The Supreme Court’s judgement does not address whether the UK government should authorise a referendum in any objective or subjective sense. Indeed, there is no consideration of the political or democratic merits of the requests for authorisation, with the case instead dealing solely with the question of whether such authorisation must be attained for a referendum to be lawful under existing constitutional legislation. The ruling therefore does not offer any support or justification for the UK governments political decision to withhold consent, and it is completely disingenuous to imply otherwise. This understanding of the court’s ruling should be naturally anticipated; in accordance with their role within the separation of powers, courts make findings of law based on existing legislation and common law principles. The Supreme Court’s bench cannot confer legal authority to political arguments with which they merely agree because to do so would impede their impartiality and constitutional role.

From the fictional construction of the UKSC’s decision purported by unionists, it is clear that the UK government ‘respect the Supreme Court’s ruling’ only insofar as it (by a finding in law) enables them to supress Scotland’s democratic expressions. They disrespect that same ruling insofar as they misrepresent it to provide a non-existent source of political justification rather than strictly legal justification for their action. The decision facilitates the refusal of authorisation, but it does not in any sense justify such refusal in a political, democratic, or moral sense.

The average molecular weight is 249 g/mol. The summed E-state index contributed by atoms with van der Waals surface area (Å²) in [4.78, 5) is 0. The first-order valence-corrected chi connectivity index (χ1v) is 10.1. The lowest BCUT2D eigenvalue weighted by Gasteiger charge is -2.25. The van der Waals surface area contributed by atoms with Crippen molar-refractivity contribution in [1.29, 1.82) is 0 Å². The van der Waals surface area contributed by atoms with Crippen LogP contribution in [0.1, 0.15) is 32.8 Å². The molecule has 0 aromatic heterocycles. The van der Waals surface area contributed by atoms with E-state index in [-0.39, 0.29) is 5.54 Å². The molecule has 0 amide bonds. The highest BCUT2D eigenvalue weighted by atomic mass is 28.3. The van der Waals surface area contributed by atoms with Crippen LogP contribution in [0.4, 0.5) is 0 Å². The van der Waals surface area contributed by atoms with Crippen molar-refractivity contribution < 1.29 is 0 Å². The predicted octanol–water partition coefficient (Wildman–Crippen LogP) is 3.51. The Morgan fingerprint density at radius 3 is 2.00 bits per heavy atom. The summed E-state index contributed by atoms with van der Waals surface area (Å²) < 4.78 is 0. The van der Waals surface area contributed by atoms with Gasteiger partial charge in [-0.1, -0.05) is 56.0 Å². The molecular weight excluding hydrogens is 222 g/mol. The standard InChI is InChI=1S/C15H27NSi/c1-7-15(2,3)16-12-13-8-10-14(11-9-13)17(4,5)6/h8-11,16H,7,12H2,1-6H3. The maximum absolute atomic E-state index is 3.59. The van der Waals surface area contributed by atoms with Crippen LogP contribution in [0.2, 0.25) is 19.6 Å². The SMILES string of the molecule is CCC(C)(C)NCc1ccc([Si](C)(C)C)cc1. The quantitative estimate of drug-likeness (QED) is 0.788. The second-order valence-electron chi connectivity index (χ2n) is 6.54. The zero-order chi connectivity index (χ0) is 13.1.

In actuality, the UK governments absolute rejection of a democratic expression by the Scottish electorate is fundamentally incompatible with the UK’s system of constitutional law which is underpinned by democratic principles. This constitutional foundation has been covered in several of our articles and so for brevity, it is only referenced superficially here. Again, this article is not intended to dispute the merits of the court’s judgement itself but instead to challenge the UK governments misrepresentation of it. Notwithstanding this caveat, it is relevant to note that the underlying principles of UK constitutional law are disregarded by the UK government when they rely on the judgement to depose Scottish votes of democratic legitimacy.

The constitutional significance of the Supreme Court’s ruling cannot be overstated. It highlights the dysfunctional nature of a supposedly ‘voluntary’ ‘union of equals’ where one ‘equal’ nation is not permitted to leave by another. The ruling does not in any way justify the UK governments withholding of consent to a referendum when several pro-independence electoral majorities have been achieved in Scotland. When Scottish MPs ask why Westminster insists on denying democracy in Scotland, it is simply unacceptable for the respondent to reiterate that they ‘welcome’ or ‘respect’ the Supreme Court’s ruling on the matter and ‘look forward to moving on’. If the UK government insist on circumventing constitutional democracy so publicly, then they ought to come up with a better excuse.